Simple Messages in Advertising--The Better to Understand You
With, My Dear.

By Kevin Nunley

It is better to advertise with simple messages and have everyone
understand you, than to advertise with complex messages and have
only 20% of viewers understand you.

Brilliantly clever advertising executives often come up with ad
campaigns that dazzle viewers. Viewers may be dazzled, but
whether they can discern what is actually being communicated in
the ad remains to be seen.

When considering how you want to phrase your advertising copy,
don't tailor the message to what would impress you. Tailor the
message to what would sell to everyone.

The fact is, most people only read, listen, and watch advertising
with a tiny percentage of their brain. When I'm watching TV and
it comes time for the advertisements, I usually head to the
kitchen for a handful of M&Ms. But I can still hear the TV.

The human brain takes in everything that goes on--sights, sounds,
feelings--so whether your viewer is consciously paying attention
to your message or not, some level of their psyche is taking it
in. But whether your message is stored away in the long-term
memory depends on the clarity of your ad.

I don't remember things I don't understand. No one does. So your
advertising will only make a long-term impact if the message is
clear. Otherwise, it will be forgotten within minutes.

That is why it is important to keep your advertising copy as
simple as possible. One of the top two reasons marketing fails is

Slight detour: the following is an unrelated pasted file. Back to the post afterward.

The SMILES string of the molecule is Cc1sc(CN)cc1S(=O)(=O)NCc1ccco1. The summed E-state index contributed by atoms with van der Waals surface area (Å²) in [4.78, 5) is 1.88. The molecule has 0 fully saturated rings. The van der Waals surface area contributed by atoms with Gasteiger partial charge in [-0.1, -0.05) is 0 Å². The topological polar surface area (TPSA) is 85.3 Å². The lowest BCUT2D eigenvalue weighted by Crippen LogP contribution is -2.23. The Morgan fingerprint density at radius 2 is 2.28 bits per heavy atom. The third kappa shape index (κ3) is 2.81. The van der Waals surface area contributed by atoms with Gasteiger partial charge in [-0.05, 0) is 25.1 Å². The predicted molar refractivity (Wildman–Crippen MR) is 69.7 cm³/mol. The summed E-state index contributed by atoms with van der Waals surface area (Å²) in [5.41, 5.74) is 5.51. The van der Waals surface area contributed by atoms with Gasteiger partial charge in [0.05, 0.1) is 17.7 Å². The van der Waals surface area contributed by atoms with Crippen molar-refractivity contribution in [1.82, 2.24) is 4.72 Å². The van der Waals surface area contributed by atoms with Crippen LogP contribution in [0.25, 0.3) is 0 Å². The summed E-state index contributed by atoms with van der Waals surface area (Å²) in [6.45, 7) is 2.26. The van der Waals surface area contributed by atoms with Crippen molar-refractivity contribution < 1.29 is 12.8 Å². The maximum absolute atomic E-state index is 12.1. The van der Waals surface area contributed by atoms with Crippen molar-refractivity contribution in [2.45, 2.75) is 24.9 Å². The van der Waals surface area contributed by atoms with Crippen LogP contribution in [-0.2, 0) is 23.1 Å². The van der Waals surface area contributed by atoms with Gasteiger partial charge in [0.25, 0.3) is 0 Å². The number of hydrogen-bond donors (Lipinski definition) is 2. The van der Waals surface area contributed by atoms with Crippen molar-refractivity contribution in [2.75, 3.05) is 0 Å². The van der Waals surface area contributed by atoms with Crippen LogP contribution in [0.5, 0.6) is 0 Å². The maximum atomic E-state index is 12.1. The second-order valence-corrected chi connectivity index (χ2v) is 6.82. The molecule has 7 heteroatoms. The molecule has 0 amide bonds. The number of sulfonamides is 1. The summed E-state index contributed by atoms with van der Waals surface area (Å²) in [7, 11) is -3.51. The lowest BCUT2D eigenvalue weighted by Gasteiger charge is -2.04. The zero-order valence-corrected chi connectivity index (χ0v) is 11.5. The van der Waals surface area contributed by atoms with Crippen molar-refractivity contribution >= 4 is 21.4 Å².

because the ad isn't clear.

Here are some imperative tips to keep in mind when writing and
designing your ads:

1. No jargon. Many advertisers make the mistake of using their
own industry jargon and buzz words when writing their ads. As
much sense as they make to themselves, they may not be making a
bit of sense to the common consumer.

Remember, your advertising isn't just targeted at your fellow
lawyer or your computer engineer friend. You are talking to
administrative assistants, mechanics, artists, hair stylists and
teachers. If you want their attention, speak the same language
they do.

2. Smaller words, bigger impact. In an effort to look smart, we
sometimes try to flex our vocabulary muscles too hard in
advertising. But advertising speaks to people the same way you
speak to a friend. You want to be on the same level, so don't use
five syllable words in your copy. It will only come off as
condescending and confusing.

After you write something, try speaking it out loud. If you sound
like you are reading an excerpt from a literary essay, change it
to sound more natural, like your normal style of speech.
Remember, as Stephen King advises, "Never say emolument when you
mean tip."

3. Don't lose your message in overly complicated copy. Searching
for the message in some advertisements can be like separating
sand from sugar--you really have to work to find the good stuff.

Only say what you need to say. Keep your message concise. You
don't need to tout every magnificent quality of your product or
service. Pick one or two of the best features and focus on those.

3. Use phrases that sell. These are familiar phrases that don't
make people think hard about the implications. When they hear
them, they know exactly what is being said and how to respond.

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These are just a few of the simple, yet effective phrases that
spark a listener's interest in your message. Notice that they are
all under five words.

4. Simple ad campaigns, not just simple messages. Pick something
that works and stick with it. Each time an ad runs, it builds on
the time it ran before that. The secret to becoming a household
name is simple--repetition, repetition, repetition.

Kevin Nunley provides marketing advice and copy writing. Spice
up your marketing with sales letters, ads, and web copy that
sizzle and sell. See all Kevin's services and free tips at Reach him at or

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